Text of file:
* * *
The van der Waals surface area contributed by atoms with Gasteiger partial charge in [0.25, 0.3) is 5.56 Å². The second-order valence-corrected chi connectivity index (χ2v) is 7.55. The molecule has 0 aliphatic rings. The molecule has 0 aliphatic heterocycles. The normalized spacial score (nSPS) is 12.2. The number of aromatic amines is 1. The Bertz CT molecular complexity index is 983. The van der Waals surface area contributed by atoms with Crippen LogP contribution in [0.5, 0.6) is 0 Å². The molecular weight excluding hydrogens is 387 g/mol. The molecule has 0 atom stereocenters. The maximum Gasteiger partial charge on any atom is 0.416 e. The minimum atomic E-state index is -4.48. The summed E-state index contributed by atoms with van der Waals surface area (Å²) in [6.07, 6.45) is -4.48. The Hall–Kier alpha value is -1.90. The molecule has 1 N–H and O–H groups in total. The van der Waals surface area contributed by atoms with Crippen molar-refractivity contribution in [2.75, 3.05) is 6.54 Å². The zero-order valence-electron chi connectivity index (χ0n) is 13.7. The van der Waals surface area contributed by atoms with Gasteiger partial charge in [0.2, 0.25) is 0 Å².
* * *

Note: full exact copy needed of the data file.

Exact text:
The van der Waals surface area contributed by atoms with Gasteiger partial charge in [0.25, 0.3) is 5.56 Å². The second-order valence-corrected chi connectivity index (χ2v) is 7.55. The molecule has 0 aliphatic rings. The molecule has 0 aliphatic heterocycles. The normalized spacial score (nSPS) is 12.2. The number of aromatic amines is 1. The Bertz CT molecular complexity index is 983. The van der Waals surface area contributed by atoms with Crippen LogP contribution in [0.5, 0.6) is 0 Å². The molecular weight excluding hydrogens is 387 g/mol. The molecule has 0 atom stereocenters. The maximum Gasteiger partial charge on any atom is 0.416 e. The minimum atomic E-state index is -4.48. The summed E-state index contributed by atoms with van der Waals surface area (Å²) in [6.07, 6.45) is -4.48. The Hall–Kier alpha value is -1.90. The molecule has 1 N–H and O–H groups in total. The van der Waals surface area contributed by atoms with Crippen molar-refractivity contribution in [2.75, 3.05) is 6.54 Å². The zero-order valence-electron chi connectivity index (χ0n) is 13.7. The van der Waals surface area contributed by atoms with Gasteiger partial charge in [0.2, 0.25) is 0 Å².